THE MAKING OF CARLYLE.* Mn. CitAra's "experiment in biographical explication,"
if it does not throw much new light on the life and character of 'Carlyle, affords abundant evidence of sympathetic research and painstaking analysis. The author, indeed, has undertaken his task less with the hope of disclosing new facts than with the intention of showing bow the various events which befell Carlyle in his struggle to gain the attention of the world were inseparable from the " making" of him, and recognisable in the finished product. To this "making " there went, says 311.. Craig, "not only the old Scots Calvinism
and all hereditary traits, not only his genius but also the faithful and generous friendship of men and women as noble, affectionate, influential, capable of helping and willing to aid as any friends man ever possessed from the beginning of time." A large part of the book is concerned with making clear Carlyle's indebtedness to these friends, and Mr. Craig is careful to emphasise the fact that Carlyle's proverbial independence did not, as many people imagine, result in refusal to accept favours at the hands of others so much as in an inability to see that his acceptance of them laid him under any obligation. It was this point of view that enabled him to receive so much hospitality from Mr. Strachey during his tour through France, and from Mrs. Strachey, the Montagues, and others while in London. Mrs. Strachey, whom Mr. Craig amusingly and erroneously describes as a lady with "enormous wealth," "some force of character," and one of those who " thronged the modest chapel of Edward Irving in the search for a ' credible religion,' " was indirectly the means of procuring for Carlyle the Buller tutorship which stood him in such good stead; but it is characteristic of him that his indebtedness to the Stracbeys did not deter him from airing his satire at the expense of his hostess's foibles and his host's " execrable " French. On the vexed and unprofitable question of the attitude of Mr. and Mrs. Carlyle to one another, Mr. Craig propounds the ingenious theory that Miss Welsh herself, and therefore naturally Froude, overestimated the part played by con- siderations of more ambition in her marriage to Carlyle, that, in fact, she cared more for him than she admitted even to herself.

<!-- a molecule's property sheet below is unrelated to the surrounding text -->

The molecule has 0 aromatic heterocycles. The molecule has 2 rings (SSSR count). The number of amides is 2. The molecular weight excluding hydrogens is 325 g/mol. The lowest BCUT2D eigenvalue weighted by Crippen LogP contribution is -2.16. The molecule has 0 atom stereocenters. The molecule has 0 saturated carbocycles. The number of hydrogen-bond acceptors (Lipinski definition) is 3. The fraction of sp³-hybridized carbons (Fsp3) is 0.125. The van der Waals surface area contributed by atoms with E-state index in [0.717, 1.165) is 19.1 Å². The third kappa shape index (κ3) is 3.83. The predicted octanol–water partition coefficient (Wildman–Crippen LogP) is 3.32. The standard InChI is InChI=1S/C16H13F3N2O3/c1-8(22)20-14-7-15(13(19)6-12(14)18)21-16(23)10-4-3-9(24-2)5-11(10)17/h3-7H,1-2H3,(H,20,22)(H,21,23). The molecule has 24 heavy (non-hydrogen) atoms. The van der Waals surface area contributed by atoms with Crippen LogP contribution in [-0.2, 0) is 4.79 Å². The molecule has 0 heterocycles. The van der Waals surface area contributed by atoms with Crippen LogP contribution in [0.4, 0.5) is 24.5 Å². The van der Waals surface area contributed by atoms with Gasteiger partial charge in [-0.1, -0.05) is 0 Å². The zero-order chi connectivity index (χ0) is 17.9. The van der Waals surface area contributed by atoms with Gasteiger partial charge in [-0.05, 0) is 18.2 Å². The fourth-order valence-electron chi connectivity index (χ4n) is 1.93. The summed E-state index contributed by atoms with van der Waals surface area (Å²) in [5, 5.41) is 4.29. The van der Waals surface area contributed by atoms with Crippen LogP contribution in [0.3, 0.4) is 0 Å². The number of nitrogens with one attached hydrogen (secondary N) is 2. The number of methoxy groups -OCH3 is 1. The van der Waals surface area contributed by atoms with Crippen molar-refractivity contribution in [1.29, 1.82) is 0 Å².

Mr. Craig's style is light, discursive, sometimes opinionative,
• The Braking of Carlyle. By T. N. Craig. Loudon Eyelet& Nash. [1Ms. CIL mit.] but for the most part pleasant. It is disappointing to find him, near the beginning, indulging, in the manner of too many biographers, in what may be termed "prophetic heroics." It is not easy to see bow the cause of " biographical explication" is served by propounding the query, in connexion with the marriage of Carlyle's parents "What British statesman was so wise and far-seeing as to have detected in that social ceremony of humble life the most notable event not only of the year 1795, but in all that district of Annandale during all the centuries P " Mr. Craig perhaps forgets that events of at least equal importance were occurring in France in that year ; but suoh hyperbole, if not excusable, is common, and in any case a small defect in a valuable analysis of the influences which played so large a part in helping Carlyle to win his hardly won triumph.